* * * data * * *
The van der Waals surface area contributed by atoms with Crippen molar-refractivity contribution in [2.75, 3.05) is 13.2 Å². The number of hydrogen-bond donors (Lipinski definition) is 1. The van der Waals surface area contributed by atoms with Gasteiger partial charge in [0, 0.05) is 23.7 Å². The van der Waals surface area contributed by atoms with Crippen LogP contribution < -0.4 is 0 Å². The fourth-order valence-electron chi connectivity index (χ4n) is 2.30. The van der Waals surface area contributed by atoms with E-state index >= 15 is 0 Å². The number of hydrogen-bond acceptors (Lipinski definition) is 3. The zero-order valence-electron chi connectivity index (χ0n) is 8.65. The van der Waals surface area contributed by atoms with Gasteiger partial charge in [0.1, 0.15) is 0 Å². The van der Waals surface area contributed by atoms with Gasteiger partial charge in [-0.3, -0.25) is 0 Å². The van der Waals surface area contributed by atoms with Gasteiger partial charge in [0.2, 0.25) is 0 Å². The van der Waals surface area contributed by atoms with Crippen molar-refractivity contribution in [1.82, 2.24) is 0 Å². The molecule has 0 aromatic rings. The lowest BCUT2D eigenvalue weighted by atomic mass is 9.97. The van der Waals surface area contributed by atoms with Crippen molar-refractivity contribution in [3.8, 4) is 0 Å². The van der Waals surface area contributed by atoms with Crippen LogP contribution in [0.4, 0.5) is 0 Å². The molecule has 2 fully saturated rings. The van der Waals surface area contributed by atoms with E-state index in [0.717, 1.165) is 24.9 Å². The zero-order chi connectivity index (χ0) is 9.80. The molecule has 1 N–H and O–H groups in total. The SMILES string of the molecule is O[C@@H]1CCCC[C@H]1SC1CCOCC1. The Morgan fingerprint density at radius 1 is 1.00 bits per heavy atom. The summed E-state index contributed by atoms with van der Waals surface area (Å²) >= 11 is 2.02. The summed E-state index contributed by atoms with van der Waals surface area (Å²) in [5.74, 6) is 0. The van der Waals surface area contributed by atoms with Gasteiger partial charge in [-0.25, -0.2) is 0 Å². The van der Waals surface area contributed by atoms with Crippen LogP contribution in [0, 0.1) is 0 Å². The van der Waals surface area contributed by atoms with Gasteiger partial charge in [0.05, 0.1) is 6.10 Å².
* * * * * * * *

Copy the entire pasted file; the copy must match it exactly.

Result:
The van der Waals surface area contributed by atoms with Crippen molar-refractivity contribution in [2.75, 3.05) is 13.2 Å². The number of hydrogen-bond donors (Lipinski definition) is 1. The van der Waals surface area contributed by atoms with Gasteiger partial charge in [0, 0.05) is 23.7 Å². The van der Waals surface area contributed by atoms with Crippen LogP contribution < -0.4 is 0 Å². The fourth-order valence-electron chi connectivity index (χ4n) is 2.30. The van der Waals surface area contributed by atoms with E-state index >= 15 is 0 Å². The number of hydrogen-bond acceptors (Lipinski definition) is 3. The zero-order valence-electron chi connectivity index (χ0n) is 8.65. The van der Waals surface area contributed by atoms with Gasteiger partial charge in [0.1, 0.15) is 0 Å². The van der Waals surface area contributed by atoms with Gasteiger partial charge in [-0.3, -0.25) is 0 Å². The van der Waals surface area contributed by atoms with Gasteiger partial charge in [0.2, 0.25) is 0 Å². The van der Waals surface area contributed by atoms with Crippen molar-refractivity contribution in [1.82, 2.24) is 0 Å². The molecule has 0 aromatic rings. The lowest BCUT2D eigenvalue weighted by atomic mass is 9.97. The van der Waals surface area contributed by atoms with Crippen molar-refractivity contribution in [3.8, 4) is 0 Å². The van der Waals surface area contributed by atoms with Crippen LogP contribution in [0.4, 0.5) is 0 Å². The molecule has 2 fully saturated rings. The van der Waals surface area contributed by atoms with E-state index in [0.717, 1.165) is 24.9 Å². The zero-order chi connectivity index (χ0) is 9.80. The molecule has 1 N–H and O–H groups in total. The SMILES string of the molecule is O[C@@H]1CCCC[C@H]1SC1CCOCC1. The Morgan fingerprint density at radius 1 is 1.00 bits per heavy atom. The summed E-state index contributed by atoms with van der Waals surface area (Å²) >= 11 is 2.02. The summed E-state index contributed by atoms with van der Waals surface area (Å²) in [5.74, 6) is 0. The van der Waals surface area contributed by atoms with Gasteiger partial charge in [-0.25, -0.2) is 0 Å². The van der Waals surface area contributed by atoms with Crippen LogP contribution in [0, 0.1) is 0 Å². The van der Waals surface area contributed by atoms with Gasteiger partial charge in [0.05, 0.1) is 6.10 Å².